Young athletes are particularly vulnerable to brain trauma that results from concussions. Thus, Meriden State Sen. Danté Bartolomeo and fellow politicians are right to pursue new laws regarding this form of injury. The legislation would bring Connecticut up to date with effective safety programs employed by other states and national organizations.
Professional sports leagues have finally begun to pay proper attention to the danger of repeated hits to the head. A number of retired National Football League players have experienced significant mental health issues since leaving the sport. Suffering from debilitating brain trauma, some NFL retirees have committed suicide, including former New England Patriot Junior Seau. Facing a lawsuit for alleged negligence, NFL officials have, at last, improved the league’s concussion policies with stricter safety protocols.
In the case of concussions, what’s bad for adults in sports is even worse for young athletes. Brain fibers can tear apart more easily from blows to the head, especially for children under the age of 14. In 2010, Connecticut was among the first states to enact legislation related to the injury among children and teens. The law required anyone permitted to coach intramural or interscholastic sports to undergo periodic training on recognizing and treating concussions. The law also mandated that students sidelined for suspicion of head trauma receive medical clearance before returning to play.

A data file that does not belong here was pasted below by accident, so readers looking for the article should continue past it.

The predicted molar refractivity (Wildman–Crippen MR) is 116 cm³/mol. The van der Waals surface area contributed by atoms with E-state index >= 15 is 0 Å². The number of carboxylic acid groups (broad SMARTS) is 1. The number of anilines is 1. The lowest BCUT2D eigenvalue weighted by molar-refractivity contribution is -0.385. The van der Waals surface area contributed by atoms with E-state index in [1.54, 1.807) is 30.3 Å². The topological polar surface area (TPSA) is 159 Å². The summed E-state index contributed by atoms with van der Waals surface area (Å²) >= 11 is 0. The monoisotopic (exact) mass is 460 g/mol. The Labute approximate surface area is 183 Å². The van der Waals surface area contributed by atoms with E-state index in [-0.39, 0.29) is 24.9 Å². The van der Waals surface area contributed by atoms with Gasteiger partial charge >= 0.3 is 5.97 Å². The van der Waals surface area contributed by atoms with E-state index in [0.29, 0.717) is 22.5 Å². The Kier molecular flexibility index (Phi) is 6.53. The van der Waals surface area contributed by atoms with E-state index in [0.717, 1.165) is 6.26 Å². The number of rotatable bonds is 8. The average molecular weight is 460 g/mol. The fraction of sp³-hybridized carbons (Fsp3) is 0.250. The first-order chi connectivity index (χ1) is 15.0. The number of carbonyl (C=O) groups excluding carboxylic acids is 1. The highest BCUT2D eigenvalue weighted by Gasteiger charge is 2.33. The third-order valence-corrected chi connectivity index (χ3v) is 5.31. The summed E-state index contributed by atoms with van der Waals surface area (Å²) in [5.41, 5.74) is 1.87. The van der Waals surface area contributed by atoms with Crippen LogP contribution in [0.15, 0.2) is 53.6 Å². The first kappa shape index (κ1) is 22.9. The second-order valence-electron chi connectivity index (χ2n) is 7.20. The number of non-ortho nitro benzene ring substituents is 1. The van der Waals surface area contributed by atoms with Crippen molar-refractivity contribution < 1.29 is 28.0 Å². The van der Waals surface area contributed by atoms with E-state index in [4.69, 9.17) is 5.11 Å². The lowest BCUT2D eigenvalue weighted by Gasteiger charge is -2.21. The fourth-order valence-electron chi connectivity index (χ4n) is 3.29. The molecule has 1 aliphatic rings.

These beneficial guidelines enhanced sports safety. However, since 2010, other states have established medical education initiatives that Bartolomeo and other politicians are correct to propose for Connecticut. They would require the State Board of Education to develop a concussion education program plan. Also, the bill would hold operators of youth athletic activities responsible for providing information about concussions to participants and their parents.
Another proposed change would restrict time spent in practice for contact sports to 90 minutes weekly. While shortening the length of practice would presumably decrease concussions, lawmakers should first confer with coaches about whether 90 minutes per week is adequate preparation for competition. Moreover, the supervised structure of practice should allow for safer exercises, compared to the sometimes violent and chaotic nature of games. Perhaps limiting training time is a step too far.
But increasing information about concussions should be a constructive course of action. As Bartolomeo stated in a Feb. 28 AP news story, while sports are part of the fabric of Connecticut culture, parents must be aware of what hazards their children face. With thorough knowledge of the dangers and warning signs, adults are better prepared to react appropriately when young athletes face the possibility of concussion, rather than risk the serious consequences when brain trauma is treated insufficiently.